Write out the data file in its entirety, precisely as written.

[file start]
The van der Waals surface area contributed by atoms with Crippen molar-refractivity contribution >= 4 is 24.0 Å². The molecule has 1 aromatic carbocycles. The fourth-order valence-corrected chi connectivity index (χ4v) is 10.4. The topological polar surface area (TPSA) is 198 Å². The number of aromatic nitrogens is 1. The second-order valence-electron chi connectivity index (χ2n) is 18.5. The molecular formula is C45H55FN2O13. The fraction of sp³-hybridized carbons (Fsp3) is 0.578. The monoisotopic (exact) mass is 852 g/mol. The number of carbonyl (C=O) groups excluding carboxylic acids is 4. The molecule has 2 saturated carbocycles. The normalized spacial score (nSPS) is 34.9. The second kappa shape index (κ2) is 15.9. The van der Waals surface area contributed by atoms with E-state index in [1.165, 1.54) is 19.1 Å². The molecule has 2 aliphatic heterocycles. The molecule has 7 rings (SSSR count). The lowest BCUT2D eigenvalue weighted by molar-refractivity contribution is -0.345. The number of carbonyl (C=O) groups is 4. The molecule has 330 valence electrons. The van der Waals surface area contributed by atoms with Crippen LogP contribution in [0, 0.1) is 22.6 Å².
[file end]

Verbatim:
The van der Waals surface area contributed by atoms with Crippen molar-refractivity contribution >= 4 is 24.0 Å². The molecule has 1 aromatic carbocycles. The fourth-order valence-corrected chi connectivity index (χ4v) is 10.4. The topological polar surface area (TPSA) is 198 Å². The number of aromatic nitrogens is 1. The second-order valence-electron chi connectivity index (χ2n) is 18.5. The molecular formula is C45H55FN2O13. The fraction of sp³-hybridized carbons (Fsp3) is 0.578. The monoisotopic (exact) mass is 852 g/mol. The number of carbonyl (C=O) groups excluding carboxylic acids is 4. The molecule has 2 saturated carbocycles. The normalized spacial score (nSPS) is 34.9. The second kappa shape index (κ2) is 15.9. The van der Waals surface area contributed by atoms with E-state index in [1.165, 1.54) is 19.1 Å². The molecule has 2 aliphatic heterocycles. The molecule has 7 rings (SSSR count). The lowest BCUT2D eigenvalue weighted by molar-refractivity contribution is -0.345. The number of carbonyl (C=O) groups is 4. The molecule has 330 valence electrons. The van der Waals surface area contributed by atoms with Crippen LogP contribution in [0, 0.1) is 22.6 Å².